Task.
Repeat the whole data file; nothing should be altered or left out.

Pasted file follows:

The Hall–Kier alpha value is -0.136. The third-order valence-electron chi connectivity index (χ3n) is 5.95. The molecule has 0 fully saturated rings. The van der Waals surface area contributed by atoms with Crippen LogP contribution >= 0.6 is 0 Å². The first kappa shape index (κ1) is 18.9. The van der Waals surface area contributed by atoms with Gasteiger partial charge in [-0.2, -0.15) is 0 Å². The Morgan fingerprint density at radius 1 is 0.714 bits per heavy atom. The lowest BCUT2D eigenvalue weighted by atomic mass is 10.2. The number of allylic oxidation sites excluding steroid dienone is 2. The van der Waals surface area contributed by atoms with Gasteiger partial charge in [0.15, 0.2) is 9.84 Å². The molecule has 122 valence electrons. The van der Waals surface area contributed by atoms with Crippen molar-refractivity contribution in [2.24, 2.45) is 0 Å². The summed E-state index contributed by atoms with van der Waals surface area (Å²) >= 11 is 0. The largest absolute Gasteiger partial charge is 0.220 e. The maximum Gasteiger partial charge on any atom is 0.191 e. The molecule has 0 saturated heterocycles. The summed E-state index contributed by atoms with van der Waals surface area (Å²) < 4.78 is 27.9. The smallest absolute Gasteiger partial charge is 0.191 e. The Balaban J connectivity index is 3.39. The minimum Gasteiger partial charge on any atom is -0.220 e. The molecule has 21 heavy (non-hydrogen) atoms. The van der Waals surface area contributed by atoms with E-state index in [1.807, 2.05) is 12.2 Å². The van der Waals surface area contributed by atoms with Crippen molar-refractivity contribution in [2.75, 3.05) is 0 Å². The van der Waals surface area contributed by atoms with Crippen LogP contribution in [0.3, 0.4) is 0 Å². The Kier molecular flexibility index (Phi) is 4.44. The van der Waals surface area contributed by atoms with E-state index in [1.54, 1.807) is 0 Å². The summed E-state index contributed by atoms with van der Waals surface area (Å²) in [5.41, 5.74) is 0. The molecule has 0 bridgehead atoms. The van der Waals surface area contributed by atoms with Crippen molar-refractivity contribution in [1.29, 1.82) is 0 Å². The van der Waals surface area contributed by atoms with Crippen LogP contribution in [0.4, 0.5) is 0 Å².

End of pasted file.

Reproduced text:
The Hall–Kier alpha value is -0.136. The third-order valence-electron chi connectivity index (χ3n) is 5.95. The molecule has 0 fully saturated rings. The van der Waals surface area contributed by atoms with Crippen LogP contribution >= 0.6 is 0 Å². The first kappa shape index (κ1) is 18.9. The van der Waals surface area contributed by atoms with Gasteiger partial charge in [-0.2, -0.15) is 0 Å². The Morgan fingerprint density at radius 1 is 0.714 bits per heavy atom. The lowest BCUT2D eigenvalue weighted by atomic mass is 10.2. The number of allylic oxidation sites excluding steroid dienone is 2. The van der Waals surface area contributed by atoms with Gasteiger partial charge in [0.15, 0.2) is 9.84 Å². The molecule has 122 valence electrons. The van der Waals surface area contributed by atoms with Crippen molar-refractivity contribution in [2.24, 2.45) is 0 Å². The summed E-state index contributed by atoms with van der Waals surface area (Å²) >= 11 is 0. The largest absolute Gasteiger partial charge is 0.220 e. The maximum Gasteiger partial charge on any atom is 0.191 e. The molecule has 0 saturated heterocycles. The summed E-state index contributed by atoms with van der Waals surface area (Å²) < 4.78 is 27.9. The smallest absolute Gasteiger partial charge is 0.191 e. The Balaban J connectivity index is 3.39. The minimum Gasteiger partial charge on any atom is -0.220 e. The molecule has 21 heavy (non-hydrogen) atoms. The van der Waals surface area contributed by atoms with E-state index in [1.807, 2.05) is 12.2 Å². The van der Waals surface area contributed by atoms with Crippen molar-refractivity contribution in [2.75, 3.05) is 0 Å². The van der Waals surface area contributed by atoms with Crippen LogP contribution in [0.3, 0.4) is 0 Å². The Kier molecular flexibility index (Phi) is 4.44. The van der Waals surface area contributed by atoms with E-state index in [1.54, 1.807) is 0 Å². The summed E-state index contributed by atoms with van der Waals surface area (Å²) in [5.41, 5.74) is 0. The molecule has 0 bridgehead atoms. The van der Waals surface area contributed by atoms with Crippen molar-refractivity contribution in [1.29, 1.82) is 0 Å². The van der Waals surface area contributed by atoms with Crippen LogP contribution in [0.4, 0.5) is 0 Å².